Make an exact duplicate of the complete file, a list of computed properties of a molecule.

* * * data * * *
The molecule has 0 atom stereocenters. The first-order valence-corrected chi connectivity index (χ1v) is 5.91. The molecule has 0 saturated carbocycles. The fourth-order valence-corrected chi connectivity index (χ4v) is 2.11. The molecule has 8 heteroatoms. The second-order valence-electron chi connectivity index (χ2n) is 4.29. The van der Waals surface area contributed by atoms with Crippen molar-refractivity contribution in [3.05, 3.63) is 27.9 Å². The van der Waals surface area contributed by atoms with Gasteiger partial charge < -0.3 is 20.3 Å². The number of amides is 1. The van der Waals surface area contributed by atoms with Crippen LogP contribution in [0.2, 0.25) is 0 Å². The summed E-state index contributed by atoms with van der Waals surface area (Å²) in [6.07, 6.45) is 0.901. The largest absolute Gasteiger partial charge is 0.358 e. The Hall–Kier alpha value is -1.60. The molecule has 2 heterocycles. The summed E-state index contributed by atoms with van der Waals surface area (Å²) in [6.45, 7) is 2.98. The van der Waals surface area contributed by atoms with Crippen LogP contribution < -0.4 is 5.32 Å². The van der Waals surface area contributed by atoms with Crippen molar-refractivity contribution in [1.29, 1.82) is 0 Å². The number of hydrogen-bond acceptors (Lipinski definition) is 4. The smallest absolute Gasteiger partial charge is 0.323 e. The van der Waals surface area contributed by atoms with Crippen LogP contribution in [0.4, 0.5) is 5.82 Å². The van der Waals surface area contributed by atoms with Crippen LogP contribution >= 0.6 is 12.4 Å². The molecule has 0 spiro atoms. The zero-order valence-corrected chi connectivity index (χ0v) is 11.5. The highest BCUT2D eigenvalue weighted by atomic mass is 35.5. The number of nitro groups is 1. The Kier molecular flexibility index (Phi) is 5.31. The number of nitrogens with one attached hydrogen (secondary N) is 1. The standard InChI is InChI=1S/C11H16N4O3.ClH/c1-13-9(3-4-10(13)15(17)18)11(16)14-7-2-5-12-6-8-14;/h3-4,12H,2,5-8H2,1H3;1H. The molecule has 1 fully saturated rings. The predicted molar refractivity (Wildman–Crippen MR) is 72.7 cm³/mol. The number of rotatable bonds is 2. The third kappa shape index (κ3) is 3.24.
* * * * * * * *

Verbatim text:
The molecule has 0 atom stereocenters. The first-order valence-corrected chi connectivity index (χ1v) is 5.91. The molecule has 0 saturated carbocycles. The fourth-order valence-corrected chi connectivity index (χ4v) is 2.11. The molecule has 8 heteroatoms. The second-order valence-electron chi connectivity index (χ2n) is 4.29. The van der Waals surface area contributed by atoms with Crippen molar-refractivity contribution in [3.05, 3.63) is 27.9 Å². The van der Waals surface area contributed by atoms with Gasteiger partial charge < -0.3 is 20.3 Å². The number of amides is 1. The van der Waals surface area contributed by atoms with Crippen LogP contribution in [0.2, 0.25) is 0 Å². The summed E-state index contributed by atoms with van der Waals surface area (Å²) in [6.07, 6.45) is 0.901. The largest absolute Gasteiger partial charge is 0.358 e. The Hall–Kier alpha value is -1.60. The molecule has 2 heterocycles. The summed E-state index contributed by atoms with van der Waals surface area (Å²) in [6.45, 7) is 2.98. The van der Waals surface area contributed by atoms with Crippen LogP contribution < -0.4 is 5.32 Å². The van der Waals surface area contributed by atoms with Crippen molar-refractivity contribution in [1.29, 1.82) is 0 Å². The number of hydrogen-bond acceptors (Lipinski definition) is 4. The smallest absolute Gasteiger partial charge is 0.323 e. The van der Waals surface area contributed by atoms with Crippen LogP contribution in [0.4, 0.5) is 5.82 Å². The van der Waals surface area contributed by atoms with Crippen LogP contribution >= 0.6 is 12.4 Å². The molecule has 0 spiro atoms. The zero-order valence-corrected chi connectivity index (χ0v) is 11.5. The highest BCUT2D eigenvalue weighted by atomic mass is 35.5. The number of nitro groups is 1. The Kier molecular flexibility index (Phi) is 5.31. The number of nitrogens with one attached hydrogen (secondary N) is 1. The standard InChI is InChI=1S/C11H16N4O3.ClH/c1-13-9(3-4-10(13)15(17)18)11(16)14-7-2-5-12-6-8-14;/h3-4,12H,2,5-8H2,1H3;1H. The molecule has 1 fully saturated rings. The predicted molar refractivity (Wildman–Crippen MR) is 72.7 cm³/mol. The number of rotatable bonds is 2. The third kappa shape index (κ3) is 3.24.